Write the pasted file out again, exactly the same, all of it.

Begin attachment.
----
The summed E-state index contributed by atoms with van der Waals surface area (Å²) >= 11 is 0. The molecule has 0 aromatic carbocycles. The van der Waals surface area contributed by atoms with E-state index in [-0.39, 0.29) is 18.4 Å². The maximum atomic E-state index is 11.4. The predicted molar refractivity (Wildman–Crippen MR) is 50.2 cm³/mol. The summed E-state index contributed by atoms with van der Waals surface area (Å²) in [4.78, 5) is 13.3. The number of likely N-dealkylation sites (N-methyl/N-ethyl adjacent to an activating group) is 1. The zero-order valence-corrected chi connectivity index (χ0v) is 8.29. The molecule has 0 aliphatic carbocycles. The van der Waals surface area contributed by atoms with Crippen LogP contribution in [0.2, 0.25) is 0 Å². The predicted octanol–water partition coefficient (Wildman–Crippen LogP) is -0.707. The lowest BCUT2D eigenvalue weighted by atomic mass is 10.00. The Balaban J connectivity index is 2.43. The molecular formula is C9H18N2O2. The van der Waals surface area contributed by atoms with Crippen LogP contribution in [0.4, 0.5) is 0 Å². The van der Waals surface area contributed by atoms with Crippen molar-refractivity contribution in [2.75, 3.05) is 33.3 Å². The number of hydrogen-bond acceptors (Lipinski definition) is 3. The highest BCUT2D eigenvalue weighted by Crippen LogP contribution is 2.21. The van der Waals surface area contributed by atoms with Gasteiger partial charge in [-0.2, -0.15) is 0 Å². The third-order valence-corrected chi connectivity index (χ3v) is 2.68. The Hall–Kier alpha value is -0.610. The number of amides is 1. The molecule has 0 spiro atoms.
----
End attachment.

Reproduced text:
The summed E-state index contributed by atoms with van der Waals surface area (Å²) >= 11 is 0. The molecule has 0 aromatic carbocycles. The van der Waals surface area contributed by atoms with E-state index in [-0.39, 0.29) is 18.4 Å². The maximum atomic E-state index is 11.4. The predicted molar refractivity (Wildman–Crippen MR) is 50.2 cm³/mol. The summed E-state index contributed by atoms with van der Waals surface area (Å²) in [4.78, 5) is 13.3. The number of likely N-dealkylation sites (N-methyl/N-ethyl adjacent to an activating group) is 1. The zero-order valence-corrected chi connectivity index (χ0v) is 8.29. The molecule has 0 aliphatic carbocycles. The van der Waals surface area contributed by atoms with Crippen LogP contribution in [0.2, 0.25) is 0 Å². The predicted octanol–water partition coefficient (Wildman–Crippen LogP) is -0.707. The lowest BCUT2D eigenvalue weighted by atomic mass is 10.00. The Balaban J connectivity index is 2.43. The molecular formula is C9H18N2O2. The van der Waals surface area contributed by atoms with Crippen LogP contribution in [0.4, 0.5) is 0 Å². The van der Waals surface area contributed by atoms with Crippen molar-refractivity contribution in [2.75, 3.05) is 33.3 Å². The number of hydrogen-bond acceptors (Lipinski definition) is 3. The highest BCUT2D eigenvalue weighted by Crippen LogP contribution is 2.21. The van der Waals surface area contributed by atoms with Gasteiger partial charge in [-0.2, -0.15) is 0 Å². The third-order valence-corrected chi connectivity index (χ3v) is 2.68. The Hall–Kier alpha value is -0.610. The number of amides is 1. The molecule has 0 spiro atoms.